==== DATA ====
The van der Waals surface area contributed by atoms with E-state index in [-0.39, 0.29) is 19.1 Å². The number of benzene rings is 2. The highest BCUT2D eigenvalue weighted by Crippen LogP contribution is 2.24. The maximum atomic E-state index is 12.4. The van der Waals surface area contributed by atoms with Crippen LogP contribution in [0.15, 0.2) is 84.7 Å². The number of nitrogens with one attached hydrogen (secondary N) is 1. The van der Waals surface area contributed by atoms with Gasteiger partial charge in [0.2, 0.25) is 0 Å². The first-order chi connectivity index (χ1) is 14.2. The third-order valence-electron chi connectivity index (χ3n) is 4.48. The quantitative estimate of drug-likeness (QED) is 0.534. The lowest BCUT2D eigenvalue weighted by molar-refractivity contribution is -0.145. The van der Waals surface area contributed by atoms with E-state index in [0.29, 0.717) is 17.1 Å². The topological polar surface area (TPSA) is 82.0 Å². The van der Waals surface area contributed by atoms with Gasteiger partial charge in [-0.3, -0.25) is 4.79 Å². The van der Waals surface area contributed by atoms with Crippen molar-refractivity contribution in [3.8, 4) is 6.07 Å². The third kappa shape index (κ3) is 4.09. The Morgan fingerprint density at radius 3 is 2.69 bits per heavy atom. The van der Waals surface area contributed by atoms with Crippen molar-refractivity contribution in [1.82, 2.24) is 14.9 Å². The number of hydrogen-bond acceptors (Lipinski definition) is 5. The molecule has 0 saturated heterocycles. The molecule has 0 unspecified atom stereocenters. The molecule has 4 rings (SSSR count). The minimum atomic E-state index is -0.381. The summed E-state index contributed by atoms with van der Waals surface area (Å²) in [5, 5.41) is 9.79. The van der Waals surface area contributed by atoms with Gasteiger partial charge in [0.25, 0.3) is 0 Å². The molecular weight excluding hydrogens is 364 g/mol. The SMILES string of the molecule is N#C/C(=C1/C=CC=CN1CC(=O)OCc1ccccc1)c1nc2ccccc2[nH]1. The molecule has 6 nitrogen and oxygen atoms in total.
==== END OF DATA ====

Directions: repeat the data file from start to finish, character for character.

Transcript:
The van der Waals surface area contributed by atoms with E-state index in [-0.39, 0.29) is 19.1 Å². The number of benzene rings is 2. The highest BCUT2D eigenvalue weighted by Crippen LogP contribution is 2.24. The maximum atomic E-state index is 12.4. The van der Waals surface area contributed by atoms with Crippen LogP contribution in [0.15, 0.2) is 84.7 Å². The number of nitrogens with one attached hydrogen (secondary N) is 1. The van der Waals surface area contributed by atoms with Gasteiger partial charge in [0.2, 0.25) is 0 Å². The first-order chi connectivity index (χ1) is 14.2. The third-order valence-electron chi connectivity index (χ3n) is 4.48. The quantitative estimate of drug-likeness (QED) is 0.534. The lowest BCUT2D eigenvalue weighted by molar-refractivity contribution is -0.145. The van der Waals surface area contributed by atoms with E-state index in [0.29, 0.717) is 17.1 Å². The topological polar surface area (TPSA) is 82.0 Å². The van der Waals surface area contributed by atoms with Gasteiger partial charge in [-0.3, -0.25) is 4.79 Å². The van der Waals surface area contributed by atoms with Crippen molar-refractivity contribution in [3.8, 4) is 6.07 Å². The third kappa shape index (κ3) is 4.09. The Morgan fingerprint density at radius 3 is 2.69 bits per heavy atom. The van der Waals surface area contributed by atoms with Crippen molar-refractivity contribution in [1.82, 2.24) is 14.9 Å². The number of hydrogen-bond acceptors (Lipinski definition) is 5. The molecule has 0 saturated heterocycles. The molecule has 0 unspecified atom stereocenters. The molecule has 4 rings (SSSR count). The minimum atomic E-state index is -0.381. The summed E-state index contributed by atoms with van der Waals surface area (Å²) in [5, 5.41) is 9.79. The van der Waals surface area contributed by atoms with Gasteiger partial charge in [0.25, 0.3) is 0 Å². The molecular weight excluding hydrogens is 364 g/mol. The SMILES string of the molecule is N#C/C(=C1/C=CC=CN1CC(=O)OCc1ccccc1)c1nc2ccccc2[nH]1. The molecule has 6 nitrogen and oxygen atoms in total.